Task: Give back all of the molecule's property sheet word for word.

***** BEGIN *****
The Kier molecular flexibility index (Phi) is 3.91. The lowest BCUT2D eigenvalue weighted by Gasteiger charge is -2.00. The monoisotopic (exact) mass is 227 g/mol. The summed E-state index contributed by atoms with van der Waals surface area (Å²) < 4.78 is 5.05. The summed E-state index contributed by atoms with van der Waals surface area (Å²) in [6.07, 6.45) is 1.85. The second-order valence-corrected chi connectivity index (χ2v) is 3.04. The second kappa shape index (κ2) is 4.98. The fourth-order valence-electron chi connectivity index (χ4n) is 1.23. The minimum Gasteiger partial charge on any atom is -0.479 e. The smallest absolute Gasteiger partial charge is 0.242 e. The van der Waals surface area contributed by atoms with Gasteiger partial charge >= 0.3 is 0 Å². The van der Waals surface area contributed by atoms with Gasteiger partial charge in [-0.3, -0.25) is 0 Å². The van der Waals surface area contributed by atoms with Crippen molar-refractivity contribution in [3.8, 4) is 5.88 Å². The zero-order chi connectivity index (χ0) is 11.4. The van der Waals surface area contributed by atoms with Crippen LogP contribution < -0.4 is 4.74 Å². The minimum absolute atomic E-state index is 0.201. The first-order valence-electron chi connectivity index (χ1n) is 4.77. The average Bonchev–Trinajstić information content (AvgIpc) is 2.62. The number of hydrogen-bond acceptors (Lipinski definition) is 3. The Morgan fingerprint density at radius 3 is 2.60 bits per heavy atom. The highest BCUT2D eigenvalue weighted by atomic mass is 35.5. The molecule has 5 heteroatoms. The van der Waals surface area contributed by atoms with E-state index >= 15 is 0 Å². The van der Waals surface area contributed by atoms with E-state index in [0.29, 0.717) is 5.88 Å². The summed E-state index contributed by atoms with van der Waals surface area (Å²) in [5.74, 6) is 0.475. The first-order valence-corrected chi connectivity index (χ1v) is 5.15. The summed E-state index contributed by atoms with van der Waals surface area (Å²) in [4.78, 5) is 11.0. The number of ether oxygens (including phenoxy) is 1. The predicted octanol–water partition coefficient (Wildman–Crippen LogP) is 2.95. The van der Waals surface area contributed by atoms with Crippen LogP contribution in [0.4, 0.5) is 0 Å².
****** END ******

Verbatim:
The Kier molecular flexibility index (Phi) is 3.91. The lowest BCUT2D eigenvalue weighted by Gasteiger charge is -2.00. The monoisotopic (exact) mass is 227 g/mol. The summed E-state index contributed by atoms with van der Waals surface area (Å²) < 4.78 is 5.05. The summed E-state index contributed by atoms with van der Waals surface area (Å²) in [6.07, 6.45) is 1.85. The second-order valence-corrected chi connectivity index (χ2v) is 3.04. The second kappa shape index (κ2) is 4.98. The fourth-order valence-electron chi connectivity index (χ4n) is 1.23. The minimum Gasteiger partial charge on any atom is -0.479 e. The smallest absolute Gasteiger partial charge is 0.242 e. The van der Waals surface area contributed by atoms with Gasteiger partial charge >= 0.3 is 0 Å². The van der Waals surface area contributed by atoms with Gasteiger partial charge in [-0.3, -0.25) is 0 Å². The van der Waals surface area contributed by atoms with Crippen molar-refractivity contribution in [3.8, 4) is 5.88 Å². The zero-order chi connectivity index (χ0) is 11.4. The van der Waals surface area contributed by atoms with Crippen LogP contribution < -0.4 is 4.74 Å². The minimum absolute atomic E-state index is 0.201. The first-order valence-electron chi connectivity index (χ1n) is 4.77. The average Bonchev–Trinajstić information content (AvgIpc) is 2.62. The number of hydrogen-bond acceptors (Lipinski definition) is 3. The Morgan fingerprint density at radius 3 is 2.60 bits per heavy atom. The highest BCUT2D eigenvalue weighted by atomic mass is 35.5. The molecule has 5 heteroatoms. The van der Waals surface area contributed by atoms with E-state index >= 15 is 0 Å². The van der Waals surface area contributed by atoms with E-state index in [0.29, 0.717) is 5.88 Å². The summed E-state index contributed by atoms with van der Waals surface area (Å²) in [5.74, 6) is 0.475. The first-order valence-corrected chi connectivity index (χ1v) is 5.15. The summed E-state index contributed by atoms with van der Waals surface area (Å²) in [4.78, 5) is 11.0. The number of ether oxygens (including phenoxy) is 1. The predicted octanol–water partition coefficient (Wildman–Crippen LogP) is 2.95. The van der Waals surface area contributed by atoms with Crippen LogP contribution in [0.4, 0.5) is 0 Å².